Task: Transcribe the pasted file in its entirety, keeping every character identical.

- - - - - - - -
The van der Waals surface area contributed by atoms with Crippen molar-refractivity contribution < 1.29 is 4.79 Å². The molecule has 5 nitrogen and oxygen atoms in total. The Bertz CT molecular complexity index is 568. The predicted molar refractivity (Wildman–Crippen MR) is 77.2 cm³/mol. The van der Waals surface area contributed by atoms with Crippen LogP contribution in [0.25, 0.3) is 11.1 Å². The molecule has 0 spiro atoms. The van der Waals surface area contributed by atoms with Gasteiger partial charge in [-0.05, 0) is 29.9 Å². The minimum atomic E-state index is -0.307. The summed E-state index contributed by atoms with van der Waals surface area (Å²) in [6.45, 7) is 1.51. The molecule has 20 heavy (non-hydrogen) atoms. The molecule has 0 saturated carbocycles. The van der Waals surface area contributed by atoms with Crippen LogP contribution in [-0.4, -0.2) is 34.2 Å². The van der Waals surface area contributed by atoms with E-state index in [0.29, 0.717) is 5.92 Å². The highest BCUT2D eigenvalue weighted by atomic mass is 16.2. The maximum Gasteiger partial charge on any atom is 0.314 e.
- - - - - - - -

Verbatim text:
The van der Waals surface area contributed by atoms with Crippen molar-refractivity contribution < 1.29 is 4.79 Å². The molecule has 5 nitrogen and oxygen atoms in total. The Bertz CT molecular complexity index is 568. The predicted molar refractivity (Wildman–Crippen MR) is 77.2 cm³/mol. The van der Waals surface area contributed by atoms with Crippen LogP contribution in [0.25, 0.3) is 11.1 Å². The molecule has 0 spiro atoms. The van der Waals surface area contributed by atoms with Gasteiger partial charge in [-0.05, 0) is 29.9 Å². The minimum atomic E-state index is -0.307. The summed E-state index contributed by atoms with van der Waals surface area (Å²) in [6.45, 7) is 1.51. The molecule has 20 heavy (non-hydrogen) atoms. The molecule has 0 saturated carbocycles. The van der Waals surface area contributed by atoms with Crippen LogP contribution in [-0.4, -0.2) is 34.2 Å². The van der Waals surface area contributed by atoms with E-state index in [0.29, 0.717) is 5.92 Å². The highest BCUT2D eigenvalue weighted by atomic mass is 16.2. The maximum Gasteiger partial charge on any atom is 0.314 e.